Textile Society of America

 

Date of this Version

2020

Citation

Published in Hidden Stories/Human Lives: Proceedings of the Textile Society of America 17th Biennial Symposium, October 15-17, 2020. https://digitalcommons.unl.edu/tsaconf/

doi: 10.32873/unl.dc.tsasp.0110

Comments

Copyright © 2020 Verónica Cereceda

Abstract

Both their style of dress and, particularly, the textile designs that distinguish them already at a first look have made three ethnic groups stand out in south-central Bolivia: “Llameros,” “Yamparas,” and “Jalq’as” inhabit neighboring lands in the departments of Potos and Chuquisaca. Ethno-historians and archaeologists define the pre-conquest and early colonial past of these contemporary identities as only two groups: populations belonging to the great ayllus of the high plains, Norpotosinos (Llameros) and Yamparas, with their two political centers: janan (upper) in Jatun Yampara and urin (lower) in Quila Quila.

Today the panorama is more complex: the two Yamparas centers split and each sub-region has its own diacritical definitions. An analysis of the transformations in the textile patterns (pallays in Quechua), over the past one hundred years permits us, nonetheless, to perceive today a new path of integration by means of profound levels of visual-plastic language where only a joint reading permits an integral vision of the contemporary indigenous cosmos.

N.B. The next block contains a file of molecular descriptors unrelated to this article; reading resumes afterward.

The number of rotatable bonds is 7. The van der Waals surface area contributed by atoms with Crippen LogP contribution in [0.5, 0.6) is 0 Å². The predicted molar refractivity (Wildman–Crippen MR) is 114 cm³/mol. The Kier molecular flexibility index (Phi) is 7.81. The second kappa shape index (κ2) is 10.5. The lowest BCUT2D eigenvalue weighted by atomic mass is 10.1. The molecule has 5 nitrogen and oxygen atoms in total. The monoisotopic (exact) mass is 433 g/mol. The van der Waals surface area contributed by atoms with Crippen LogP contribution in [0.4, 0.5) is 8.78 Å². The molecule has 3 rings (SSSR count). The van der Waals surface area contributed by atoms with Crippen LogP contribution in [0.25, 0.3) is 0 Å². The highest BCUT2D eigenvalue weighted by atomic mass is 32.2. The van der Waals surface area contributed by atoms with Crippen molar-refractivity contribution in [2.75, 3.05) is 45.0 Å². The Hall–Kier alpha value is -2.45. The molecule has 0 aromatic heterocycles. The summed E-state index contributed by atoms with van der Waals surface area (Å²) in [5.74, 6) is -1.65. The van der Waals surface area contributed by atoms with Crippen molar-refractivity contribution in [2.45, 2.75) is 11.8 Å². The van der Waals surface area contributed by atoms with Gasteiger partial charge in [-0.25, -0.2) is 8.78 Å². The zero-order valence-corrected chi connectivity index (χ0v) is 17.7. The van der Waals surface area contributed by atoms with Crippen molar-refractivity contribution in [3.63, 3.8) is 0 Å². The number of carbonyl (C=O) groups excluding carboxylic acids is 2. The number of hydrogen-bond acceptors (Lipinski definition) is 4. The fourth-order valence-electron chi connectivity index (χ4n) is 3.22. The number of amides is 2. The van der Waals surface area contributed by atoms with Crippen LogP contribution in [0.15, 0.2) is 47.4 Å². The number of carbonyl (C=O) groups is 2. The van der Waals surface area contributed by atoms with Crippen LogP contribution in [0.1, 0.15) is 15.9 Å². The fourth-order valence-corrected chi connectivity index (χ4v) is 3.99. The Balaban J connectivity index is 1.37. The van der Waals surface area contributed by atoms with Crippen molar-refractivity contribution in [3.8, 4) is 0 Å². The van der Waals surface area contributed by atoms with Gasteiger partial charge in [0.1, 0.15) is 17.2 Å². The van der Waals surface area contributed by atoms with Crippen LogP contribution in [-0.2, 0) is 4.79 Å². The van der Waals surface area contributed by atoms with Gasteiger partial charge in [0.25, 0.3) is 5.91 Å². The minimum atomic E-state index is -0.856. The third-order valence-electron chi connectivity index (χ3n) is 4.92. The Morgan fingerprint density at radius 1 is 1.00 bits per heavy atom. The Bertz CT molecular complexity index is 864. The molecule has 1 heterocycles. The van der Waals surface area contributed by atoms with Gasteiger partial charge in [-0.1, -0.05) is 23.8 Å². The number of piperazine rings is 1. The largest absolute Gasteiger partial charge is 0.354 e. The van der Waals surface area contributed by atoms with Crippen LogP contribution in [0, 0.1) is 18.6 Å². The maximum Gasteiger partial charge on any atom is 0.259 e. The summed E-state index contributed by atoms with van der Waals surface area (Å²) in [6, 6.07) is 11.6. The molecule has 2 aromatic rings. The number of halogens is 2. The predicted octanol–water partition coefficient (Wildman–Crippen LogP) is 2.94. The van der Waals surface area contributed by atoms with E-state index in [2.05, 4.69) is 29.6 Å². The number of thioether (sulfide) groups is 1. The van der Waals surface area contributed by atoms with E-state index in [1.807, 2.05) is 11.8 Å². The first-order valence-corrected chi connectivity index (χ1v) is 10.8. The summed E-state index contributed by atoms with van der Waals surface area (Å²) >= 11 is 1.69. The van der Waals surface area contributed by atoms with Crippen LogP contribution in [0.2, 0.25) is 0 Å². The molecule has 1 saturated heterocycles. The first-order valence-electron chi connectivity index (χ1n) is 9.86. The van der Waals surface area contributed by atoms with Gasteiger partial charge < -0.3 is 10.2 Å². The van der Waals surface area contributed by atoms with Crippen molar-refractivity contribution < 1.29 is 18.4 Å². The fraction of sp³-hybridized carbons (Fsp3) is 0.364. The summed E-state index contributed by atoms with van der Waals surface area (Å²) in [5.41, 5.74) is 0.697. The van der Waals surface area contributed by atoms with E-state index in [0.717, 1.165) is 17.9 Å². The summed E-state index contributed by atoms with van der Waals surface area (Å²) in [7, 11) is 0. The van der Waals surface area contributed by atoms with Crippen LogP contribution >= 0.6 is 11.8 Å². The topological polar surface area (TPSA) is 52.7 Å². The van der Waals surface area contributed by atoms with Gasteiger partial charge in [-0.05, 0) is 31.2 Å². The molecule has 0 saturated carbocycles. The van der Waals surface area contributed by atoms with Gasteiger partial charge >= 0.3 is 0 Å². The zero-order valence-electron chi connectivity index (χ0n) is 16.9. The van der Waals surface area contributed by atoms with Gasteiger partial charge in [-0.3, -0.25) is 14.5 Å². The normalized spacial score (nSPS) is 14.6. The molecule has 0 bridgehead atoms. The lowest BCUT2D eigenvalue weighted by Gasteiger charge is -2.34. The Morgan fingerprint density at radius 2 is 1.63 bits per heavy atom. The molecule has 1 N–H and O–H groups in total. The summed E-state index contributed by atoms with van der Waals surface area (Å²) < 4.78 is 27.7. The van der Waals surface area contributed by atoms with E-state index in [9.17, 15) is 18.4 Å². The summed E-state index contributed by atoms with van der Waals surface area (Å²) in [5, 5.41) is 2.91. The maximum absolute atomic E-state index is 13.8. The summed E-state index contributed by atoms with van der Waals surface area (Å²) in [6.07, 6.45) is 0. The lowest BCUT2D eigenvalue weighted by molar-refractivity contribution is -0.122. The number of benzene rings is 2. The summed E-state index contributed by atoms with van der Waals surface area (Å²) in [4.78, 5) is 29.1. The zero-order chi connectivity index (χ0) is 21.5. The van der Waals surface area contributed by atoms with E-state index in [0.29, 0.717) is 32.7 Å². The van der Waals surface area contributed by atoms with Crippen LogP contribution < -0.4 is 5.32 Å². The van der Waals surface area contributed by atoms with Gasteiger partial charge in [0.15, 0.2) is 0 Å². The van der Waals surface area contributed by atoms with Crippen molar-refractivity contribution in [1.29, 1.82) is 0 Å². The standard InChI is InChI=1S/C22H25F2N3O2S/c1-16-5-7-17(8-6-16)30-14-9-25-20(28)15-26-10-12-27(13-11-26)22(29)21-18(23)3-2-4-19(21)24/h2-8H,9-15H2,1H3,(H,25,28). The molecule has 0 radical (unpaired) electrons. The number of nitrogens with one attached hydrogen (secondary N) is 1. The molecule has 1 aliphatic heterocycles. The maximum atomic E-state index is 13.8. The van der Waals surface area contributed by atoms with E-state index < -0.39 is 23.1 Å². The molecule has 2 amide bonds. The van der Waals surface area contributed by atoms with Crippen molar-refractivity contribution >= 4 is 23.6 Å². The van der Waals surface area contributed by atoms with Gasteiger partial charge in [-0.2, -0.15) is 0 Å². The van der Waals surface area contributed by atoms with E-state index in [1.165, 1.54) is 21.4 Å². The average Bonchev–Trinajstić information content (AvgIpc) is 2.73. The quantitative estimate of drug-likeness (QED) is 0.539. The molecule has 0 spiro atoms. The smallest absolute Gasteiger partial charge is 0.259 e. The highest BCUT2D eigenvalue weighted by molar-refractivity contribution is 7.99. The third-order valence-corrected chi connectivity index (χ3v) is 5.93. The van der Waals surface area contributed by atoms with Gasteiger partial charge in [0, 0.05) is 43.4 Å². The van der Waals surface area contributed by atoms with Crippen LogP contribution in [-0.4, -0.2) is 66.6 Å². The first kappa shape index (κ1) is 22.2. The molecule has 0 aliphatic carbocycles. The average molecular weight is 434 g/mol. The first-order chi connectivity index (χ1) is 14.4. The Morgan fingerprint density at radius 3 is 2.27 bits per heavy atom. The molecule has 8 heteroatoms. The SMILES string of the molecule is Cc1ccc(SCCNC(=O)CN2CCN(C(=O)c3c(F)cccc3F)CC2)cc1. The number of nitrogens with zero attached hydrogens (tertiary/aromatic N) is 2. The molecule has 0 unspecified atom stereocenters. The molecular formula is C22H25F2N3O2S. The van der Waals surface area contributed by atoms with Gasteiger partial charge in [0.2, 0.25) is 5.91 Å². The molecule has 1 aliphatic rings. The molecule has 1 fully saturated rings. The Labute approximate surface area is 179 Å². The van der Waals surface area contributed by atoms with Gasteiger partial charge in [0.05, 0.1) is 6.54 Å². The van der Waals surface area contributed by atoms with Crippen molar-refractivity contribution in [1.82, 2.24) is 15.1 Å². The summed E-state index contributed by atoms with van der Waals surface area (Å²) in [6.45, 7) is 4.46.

The European structuring of the world in three parts, imposed by Christianization, though reinterpreted, has given expression to these three regional identities: the Llameros designs and style of dress are Gloria or heaven, the Yamparas are this Earth of ours, those of the Jalq’a belong to Hell. How does the unity of plastic and sensual identity arise to permit the reading of three such different appearances as a single whole, the universe? That is the topic of this talk.

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